When you create a VM in Windows Server 2012 R2 Hyper-V, you emulate all the components
that you typically find in a physical computer. When you virtualize memory, as discussed
in Objective 3.1, “Create and configure virtual machine settings,” you take a portion of the
physical memory in the computer and dedicate it to a VM. The same is true with hard disk
space. Hyper-V uses a specialized VHD format to package part of the space on a physical disk
and make it appear to the VM as though it is a physical hard disk drive.
When you create a new Generation 1 VM in Hyper-V, the wizard creates a virtual storage
subsystem that consists of two Integrated Drive Electronics (IDE) controllers and one Small
Computer Systems Interface (SCSI) controller. The IDE controllers host the VM’s system drive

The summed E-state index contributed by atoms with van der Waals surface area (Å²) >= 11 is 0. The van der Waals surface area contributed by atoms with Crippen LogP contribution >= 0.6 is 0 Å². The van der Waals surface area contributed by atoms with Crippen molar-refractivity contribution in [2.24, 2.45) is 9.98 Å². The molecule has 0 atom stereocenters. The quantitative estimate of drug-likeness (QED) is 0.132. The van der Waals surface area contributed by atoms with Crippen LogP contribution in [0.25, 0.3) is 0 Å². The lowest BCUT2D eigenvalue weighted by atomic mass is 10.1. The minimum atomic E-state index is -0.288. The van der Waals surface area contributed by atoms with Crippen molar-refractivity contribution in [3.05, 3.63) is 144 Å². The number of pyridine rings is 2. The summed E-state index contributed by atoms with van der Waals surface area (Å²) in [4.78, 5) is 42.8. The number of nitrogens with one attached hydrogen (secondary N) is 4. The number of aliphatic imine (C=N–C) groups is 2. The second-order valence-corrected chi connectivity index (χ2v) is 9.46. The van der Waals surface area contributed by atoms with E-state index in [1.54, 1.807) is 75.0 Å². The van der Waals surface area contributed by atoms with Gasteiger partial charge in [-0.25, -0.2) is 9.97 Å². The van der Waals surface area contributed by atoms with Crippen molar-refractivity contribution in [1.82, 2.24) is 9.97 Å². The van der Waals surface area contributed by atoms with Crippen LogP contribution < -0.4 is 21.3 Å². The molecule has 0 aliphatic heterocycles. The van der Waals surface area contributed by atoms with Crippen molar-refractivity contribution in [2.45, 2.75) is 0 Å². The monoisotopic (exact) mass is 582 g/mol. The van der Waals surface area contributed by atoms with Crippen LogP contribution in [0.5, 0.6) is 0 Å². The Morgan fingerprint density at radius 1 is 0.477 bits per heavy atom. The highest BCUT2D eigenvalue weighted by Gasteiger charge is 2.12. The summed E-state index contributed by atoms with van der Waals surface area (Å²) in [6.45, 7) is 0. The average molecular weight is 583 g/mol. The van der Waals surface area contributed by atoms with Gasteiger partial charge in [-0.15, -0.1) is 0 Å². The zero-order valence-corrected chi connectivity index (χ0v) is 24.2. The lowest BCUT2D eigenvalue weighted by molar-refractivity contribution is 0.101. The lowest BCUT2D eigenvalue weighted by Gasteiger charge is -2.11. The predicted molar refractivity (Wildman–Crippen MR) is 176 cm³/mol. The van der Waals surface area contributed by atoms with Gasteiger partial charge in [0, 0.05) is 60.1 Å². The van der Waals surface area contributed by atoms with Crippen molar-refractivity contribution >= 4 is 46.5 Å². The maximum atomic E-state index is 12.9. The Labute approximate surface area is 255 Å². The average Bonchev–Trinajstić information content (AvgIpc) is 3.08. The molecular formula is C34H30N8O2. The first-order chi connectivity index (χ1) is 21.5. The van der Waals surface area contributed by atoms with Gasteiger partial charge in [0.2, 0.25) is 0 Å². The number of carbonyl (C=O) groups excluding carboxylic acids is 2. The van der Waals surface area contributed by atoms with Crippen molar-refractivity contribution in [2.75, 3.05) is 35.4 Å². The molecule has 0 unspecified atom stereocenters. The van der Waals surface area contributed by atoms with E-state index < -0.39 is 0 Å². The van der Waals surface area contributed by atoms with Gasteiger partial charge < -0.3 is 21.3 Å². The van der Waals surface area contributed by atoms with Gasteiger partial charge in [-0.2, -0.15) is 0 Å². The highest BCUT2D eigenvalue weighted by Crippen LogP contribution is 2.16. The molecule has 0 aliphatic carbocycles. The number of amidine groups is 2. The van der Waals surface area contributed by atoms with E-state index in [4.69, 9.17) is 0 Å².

and its DVD drive. Like their physical equivalents, each IDE controller can host two devices, so
you can create two additional virtual drives and add them to the system.
The SCSI controller in the default Generation 1 VM configuration is unpopulated, and you
can create additional drives and add them to that controller to provide the VM with additional
storage. In a Generation 2 VM, the system and DVD drives are connected to the default
SCSI controller and there is no IDE alternative.
In a VM of either generation, you can also create additional SCSI controllers and add drives
to them. By creating multiple drives and controllers, Hyper-V makes it possible to construct
virtual storage subsystems that emulate almost any physical storage solution you might
Following are points which will discuss in coming sections